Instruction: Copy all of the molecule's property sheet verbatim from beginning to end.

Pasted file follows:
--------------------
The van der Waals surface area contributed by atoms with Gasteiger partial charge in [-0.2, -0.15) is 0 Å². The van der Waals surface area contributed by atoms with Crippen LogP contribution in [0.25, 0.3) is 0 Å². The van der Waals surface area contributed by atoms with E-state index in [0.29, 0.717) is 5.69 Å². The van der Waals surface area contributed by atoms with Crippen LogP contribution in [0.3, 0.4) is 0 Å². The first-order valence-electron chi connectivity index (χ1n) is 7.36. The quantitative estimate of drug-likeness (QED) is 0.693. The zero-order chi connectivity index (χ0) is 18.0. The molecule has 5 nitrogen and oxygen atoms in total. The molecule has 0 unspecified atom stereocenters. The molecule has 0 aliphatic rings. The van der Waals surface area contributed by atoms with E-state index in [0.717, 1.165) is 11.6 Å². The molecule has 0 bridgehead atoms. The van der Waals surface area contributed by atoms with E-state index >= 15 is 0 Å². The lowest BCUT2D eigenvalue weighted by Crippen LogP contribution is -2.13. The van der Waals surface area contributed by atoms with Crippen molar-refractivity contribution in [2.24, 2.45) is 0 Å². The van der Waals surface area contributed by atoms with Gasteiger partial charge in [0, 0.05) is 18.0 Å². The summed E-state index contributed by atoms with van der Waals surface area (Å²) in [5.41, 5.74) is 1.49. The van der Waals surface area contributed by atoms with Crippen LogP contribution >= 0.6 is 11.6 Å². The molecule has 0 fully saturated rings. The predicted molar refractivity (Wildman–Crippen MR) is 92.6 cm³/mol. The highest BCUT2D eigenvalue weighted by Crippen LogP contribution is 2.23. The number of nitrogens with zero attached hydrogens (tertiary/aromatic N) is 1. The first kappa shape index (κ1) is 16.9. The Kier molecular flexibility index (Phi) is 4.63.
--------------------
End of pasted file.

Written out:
The van der Waals surface area contributed by atoms with Gasteiger partial charge in [-0.2, -0.15) is 0 Å². The van der Waals surface area contributed by atoms with Crippen LogP contribution in [0.25, 0.3) is 0 Å². The van der Waals surface area contributed by atoms with E-state index in [0.29, 0.717) is 5.69 Å². The van der Waals surface area contributed by atoms with Crippen LogP contribution in [0.3, 0.4) is 0 Å². The first-order valence-electron chi connectivity index (χ1n) is 7.36. The quantitative estimate of drug-likeness (QED) is 0.693. The zero-order chi connectivity index (χ0) is 18.0. The molecule has 5 nitrogen and oxygen atoms in total. The molecule has 0 unspecified atom stereocenters. The molecule has 0 aliphatic rings. The van der Waals surface area contributed by atoms with E-state index in [0.717, 1.165) is 11.6 Å². The molecule has 0 bridgehead atoms. The van der Waals surface area contributed by atoms with E-state index >= 15 is 0 Å². The lowest BCUT2D eigenvalue weighted by Crippen LogP contribution is -2.13. The van der Waals surface area contributed by atoms with Crippen molar-refractivity contribution in [2.24, 2.45) is 0 Å². The van der Waals surface area contributed by atoms with Gasteiger partial charge in [0, 0.05) is 18.0 Å². The summed E-state index contributed by atoms with van der Waals surface area (Å²) in [5.41, 5.74) is 1.49. The van der Waals surface area contributed by atoms with Crippen LogP contribution >= 0.6 is 11.6 Å². The molecule has 0 fully saturated rings. The predicted molar refractivity (Wildman–Crippen MR) is 92.6 cm³/mol. The highest BCUT2D eigenvalue weighted by Crippen LogP contribution is 2.23. The number of nitrogens with zero attached hydrogens (tertiary/aromatic N) is 1. The first kappa shape index (κ1) is 16.9. The Kier molecular flexibility index (Phi) is 4.63.